Picture This

by Kim on November 7, 2012

I hate that nagging feeling I get anytime I’m at an event or doing something fun with family or friends-I’m constantly hearing that little voice that says, “you should be taking pictures of this.”

camping  Group photos: never really as effortless as they look.
(This is us camping this summer with friends/wearing goofy hats. We’re in the far back left.)

I’m sure a lot of us feel the often burdensome responsibility to document things. So we grudgingly disrupt whatever’s going on to wrangle people together, make them hold awkward poses in public, and insist on retakes when the flash does weird things. Everyone puts up a fight and gets all self-conscious, but we assume they’re secretly grateful for the captured memory.

It sucks.

Then, when you have a kid, this whole phenomenon totally explodes. The kid is changing so fast that every day is practically an event in his life. The responsibility is huge: these are THE ONLY baby pictures your kid will ever have, and it’s YOUR job to take them, or the memories will be lost FOREVER.

raccoonmase

What’s up, PicMonkey!

At least babies aren’t self-conscious.

I read a couple articles and blog posts lately that got me thinking about this. First was this incredible Huff Post article by Allison Tate, which discusses the importance of getting moms in pictures.

Most moms think: well, the kids are cuter, and it’s easier to just zero in on them all day. Plus, we moms get a whole new set of things to feel self-conscious about after having babies, and we aren’t always dying to get those things immortalized on camera.

But I know that when I look at my own baby pictures, I’m almost more interested in seeing the rare images of my shockingly young-looking parents than of my fat-legged, drooling self. In the videos of us kids at Christmas, I’m always thinking, “Pan to Mom! Pan to Mom! What did she look like then?”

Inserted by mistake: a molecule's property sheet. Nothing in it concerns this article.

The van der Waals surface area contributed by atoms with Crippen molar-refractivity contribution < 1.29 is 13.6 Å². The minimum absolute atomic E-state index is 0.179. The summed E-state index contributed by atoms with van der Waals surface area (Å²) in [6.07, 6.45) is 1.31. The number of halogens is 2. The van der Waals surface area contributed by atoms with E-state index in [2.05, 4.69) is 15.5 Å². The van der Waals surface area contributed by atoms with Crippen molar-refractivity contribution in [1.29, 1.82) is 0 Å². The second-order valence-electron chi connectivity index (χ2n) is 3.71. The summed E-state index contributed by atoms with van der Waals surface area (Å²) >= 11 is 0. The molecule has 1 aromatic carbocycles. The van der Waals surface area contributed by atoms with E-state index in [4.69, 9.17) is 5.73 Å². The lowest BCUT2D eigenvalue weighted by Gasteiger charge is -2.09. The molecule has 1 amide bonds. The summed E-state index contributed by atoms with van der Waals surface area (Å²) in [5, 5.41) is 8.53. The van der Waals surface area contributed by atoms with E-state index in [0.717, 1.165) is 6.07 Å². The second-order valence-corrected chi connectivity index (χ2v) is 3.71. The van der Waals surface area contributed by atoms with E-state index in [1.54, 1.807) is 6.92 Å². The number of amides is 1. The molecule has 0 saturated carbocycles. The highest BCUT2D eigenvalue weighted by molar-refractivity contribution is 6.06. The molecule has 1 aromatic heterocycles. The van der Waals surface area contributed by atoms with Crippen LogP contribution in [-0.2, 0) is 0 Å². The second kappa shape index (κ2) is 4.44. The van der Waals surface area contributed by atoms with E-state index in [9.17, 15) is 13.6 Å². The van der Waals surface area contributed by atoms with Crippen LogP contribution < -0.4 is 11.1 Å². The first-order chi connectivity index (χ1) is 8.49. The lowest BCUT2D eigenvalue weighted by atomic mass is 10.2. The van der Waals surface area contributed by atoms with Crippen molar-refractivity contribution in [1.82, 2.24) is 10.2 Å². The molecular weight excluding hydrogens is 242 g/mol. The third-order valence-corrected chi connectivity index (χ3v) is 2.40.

As Allison says in the article, “We really need to make an effort to get in the picture. Our sons need to see how young and beautiful and human their mamas were. Our daughters need to see us vulnerable and open and just being ourselves-women, mamas, people living lives. Avoiding the camera because we don’t like to see our own pictures? How can that be okay? Too much of a mama’s life goes undocumented and unseen.”

maseandI2 Our first photo together

Allison goes on to say: “When I look at pictures of my own mother, I don’t look at cellulite or hair debacles. I just see her-her kind eyes, her open-mouthed, joyful smile, her familiar clothes. That’s the mother I remember. My mother’s body is the vessel that carries all the memories of my childhood.”

Wow.

So now, the pressure is not just on me to take pictures of my son, but to take pictures of my son AND ME. Which is never easy, for one of two reasons: 1) I’m home alone with him a lot and am not proficient with self-timers. 2) I feel like such a dork handing the camera to someone and saying, “Will you take a picture of us?”

But I have to learn how to get around both of those problems, because I owe it to him to have pictures of me, and of us together.

maseandI The awkward self-shot, in which I end up looking creepy and, approximately 100% of the time, he does not look at the camera

Those of you don’t have kids aren’t off the hook, either. :)

I also read a couple blog posts by Gretchen Rubin, author of The Happiness Project, that brought up a few more good points about photo documentation. In this post, she talks about how she wishes she’d done a “photo diary” of her everyday life while living in San Francisco. Her advice is:

“Instead of taking photos of unusual sights, take a photo of the most usual sights. In the future, you’ll be a lot more interested in seeing a photo of your dorm-room closet or your laundromat than seeing a photo of the Louvre.”